Friday, 29 June 2012

UK Blocks the Unified Patent Court

The Financial Times reports that the "patent deal" which was supposed to be agreed upon at the EU summit today was blocked by the UK.

The constant criticism of the experts in the field, which had found their way into the report of the UK Scrutiny Commitee, appear to finally have reached Mr. Cameron, who surprisingly made a gleam of reason shine in this discussion. As the FT reports:
Mr Cameron offered to withdraw his call for the court to be in London if the European Court of Justice – the EU’s highest court – were stripped of ultimate jurisdiction over Europe’s reformed patent system.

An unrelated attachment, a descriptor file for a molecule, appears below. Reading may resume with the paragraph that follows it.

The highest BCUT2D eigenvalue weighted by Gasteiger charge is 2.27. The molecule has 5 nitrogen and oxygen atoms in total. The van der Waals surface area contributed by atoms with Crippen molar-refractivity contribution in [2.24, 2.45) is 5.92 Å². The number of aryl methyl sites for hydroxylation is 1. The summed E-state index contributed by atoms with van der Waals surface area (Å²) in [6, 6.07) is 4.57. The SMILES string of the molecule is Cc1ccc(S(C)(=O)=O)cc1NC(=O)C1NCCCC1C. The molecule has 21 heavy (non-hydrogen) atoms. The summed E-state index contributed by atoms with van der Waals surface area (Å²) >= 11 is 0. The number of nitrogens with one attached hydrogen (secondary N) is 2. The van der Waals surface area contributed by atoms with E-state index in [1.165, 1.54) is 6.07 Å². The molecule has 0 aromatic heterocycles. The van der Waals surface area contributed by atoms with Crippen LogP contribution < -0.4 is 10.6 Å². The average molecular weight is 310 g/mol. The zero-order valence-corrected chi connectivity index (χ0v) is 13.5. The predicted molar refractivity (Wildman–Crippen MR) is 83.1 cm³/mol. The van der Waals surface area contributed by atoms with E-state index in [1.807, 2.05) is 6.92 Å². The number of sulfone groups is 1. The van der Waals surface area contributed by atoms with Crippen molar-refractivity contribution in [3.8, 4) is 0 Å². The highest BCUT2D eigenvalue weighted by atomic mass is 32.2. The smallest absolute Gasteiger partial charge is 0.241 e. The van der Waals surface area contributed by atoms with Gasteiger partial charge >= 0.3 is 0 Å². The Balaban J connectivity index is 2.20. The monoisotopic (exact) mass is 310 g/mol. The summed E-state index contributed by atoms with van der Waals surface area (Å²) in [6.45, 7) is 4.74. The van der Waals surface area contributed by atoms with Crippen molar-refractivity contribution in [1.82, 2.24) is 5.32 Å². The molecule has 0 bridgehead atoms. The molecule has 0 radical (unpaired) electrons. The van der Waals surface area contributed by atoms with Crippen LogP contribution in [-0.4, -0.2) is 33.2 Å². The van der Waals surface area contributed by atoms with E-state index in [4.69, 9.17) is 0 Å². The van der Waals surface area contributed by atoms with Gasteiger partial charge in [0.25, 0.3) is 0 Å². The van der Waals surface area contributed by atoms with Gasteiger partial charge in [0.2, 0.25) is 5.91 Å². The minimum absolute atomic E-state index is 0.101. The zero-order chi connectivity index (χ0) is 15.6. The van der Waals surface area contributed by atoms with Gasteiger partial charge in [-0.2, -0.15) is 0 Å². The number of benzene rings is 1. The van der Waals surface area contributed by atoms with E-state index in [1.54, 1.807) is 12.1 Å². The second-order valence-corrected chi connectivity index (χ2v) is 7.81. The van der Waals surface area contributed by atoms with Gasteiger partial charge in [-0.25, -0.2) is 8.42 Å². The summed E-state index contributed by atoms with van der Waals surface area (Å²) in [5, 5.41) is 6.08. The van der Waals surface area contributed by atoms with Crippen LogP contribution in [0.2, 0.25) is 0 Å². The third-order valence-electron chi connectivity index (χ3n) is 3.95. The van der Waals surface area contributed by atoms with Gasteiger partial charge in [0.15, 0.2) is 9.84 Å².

This offer was preceded by van Rompuy's proposal to split the court into three parts - the central division being located in Paris and two other divisions in London and Munich respectively and by a Franco-German deal to cut out London, which was allegedly agreed by Mr Hollande and Ms Merkel on Wednesday night (see the FT article).

Latest News: As reported on the IPKat and here (via the reliable german press ageny DPA), van Rompuy's compromise has now been adopted. Further, according to this source, the London branch will deal with the administrative matters and the substantive jurisdiction will be distributed based on the technical field over the 3 cities.


Anonymous said...

Seems that an agreement has been reached after all according to the tweets of the Danish precidency:!/search/realtime/%23eu2012dk

Anonymous said...

How european is a patent which leaves out 1/3 of the EU GDP?

Anonymous said...

At first this court seems just very logical, but actually it is a major threat for European innovation, favouring US firms including bad faith "trolls" to harass European SMEs.